"publisher's inscription at the end of a book," 1774, from Late Latin colophon, from Greek kolophōn "summit, final touch" (from PIE root *kel- (2) "to be prominent; hill"). "In early times the colophon gave the information now given on the title page" [OED].
"affecting the emotions," c. 1600, present-participle adjective from touch (v.).
1930, U.S. colloquial variant of touched in the sense of "slightly crazy" (see touch (v.)).
"act of touching, feeling by the sense of touch," late 15c. (Caxton), from French palpation, from Latin palpationem (nominative palpatio) "a stroking; flattering, flattery," noun of action from past-participle stem of palpare "to touch" (see palpable). Used in English in literal sense.
"capable of being contaminated," 1847, from Late Latin contaminabilis, from Latin contaminare "to defile, to corrupt, to deteriorate by mingling," originally "to bring into contact," from contamen "contact; pollution," from assimilated form of com "with, together" (see con-) + base of tangere "to touch" (from PIE root *tag- "to touch, handle").
1580s, "capable of being touched," from French tangible and directly from Late Latin tangibilis "that may be touched," from Latin tangere "to touch," from PIE root *tag- "to touch, handle." Sense of "material" (as in tangible reward) is first recorded 1610s; that of "able to be realized or dealt with" is from 1709. Related: Tangibly.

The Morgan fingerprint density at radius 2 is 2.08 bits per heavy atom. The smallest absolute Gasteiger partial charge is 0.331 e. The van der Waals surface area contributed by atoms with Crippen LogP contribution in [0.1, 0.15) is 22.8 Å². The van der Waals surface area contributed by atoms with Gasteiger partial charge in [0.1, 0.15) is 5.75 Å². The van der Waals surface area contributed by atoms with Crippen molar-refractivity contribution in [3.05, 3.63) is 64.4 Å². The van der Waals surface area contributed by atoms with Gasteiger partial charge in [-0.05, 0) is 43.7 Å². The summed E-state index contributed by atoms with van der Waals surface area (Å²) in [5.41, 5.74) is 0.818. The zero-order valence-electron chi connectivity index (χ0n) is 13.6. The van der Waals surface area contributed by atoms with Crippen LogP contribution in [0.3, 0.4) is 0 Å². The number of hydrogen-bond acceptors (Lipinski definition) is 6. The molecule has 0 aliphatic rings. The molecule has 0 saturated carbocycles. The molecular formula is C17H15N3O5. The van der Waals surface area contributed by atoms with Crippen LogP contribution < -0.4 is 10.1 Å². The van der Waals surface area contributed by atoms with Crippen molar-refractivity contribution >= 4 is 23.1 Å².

"children's game," 1738 (in reference to "Queen Mary's reign"), perhaps a variation of Scottish tig "touch, tap" (1721), probably an alteration of Middle English tek "touch, tap" (see tick (n.2)). Baseball sense is from 1912. It's not an acronym and doesn't stand for anything.
late 14c., "contaminating or contaminated, containing contagion" (of air, water, etc.); "communicable" (of disease); also "morally corrupting," from Old French contagieus (Modern French contagieux) and directly from Late Latin contagiosus, from Latin contagio "a touching, contact," often in a bad sense, "a contact with something physically or morally unclean, contagion," from contingere "to touch," from assimilated form of com "with, together" (see con-) + tangere "to touch," from PIE root *tag- "to touch, handle." Figuratively applied to anything apt to spread from one to another (rumor, etc.) from 1650s. Related: Contagiously; contagiousness.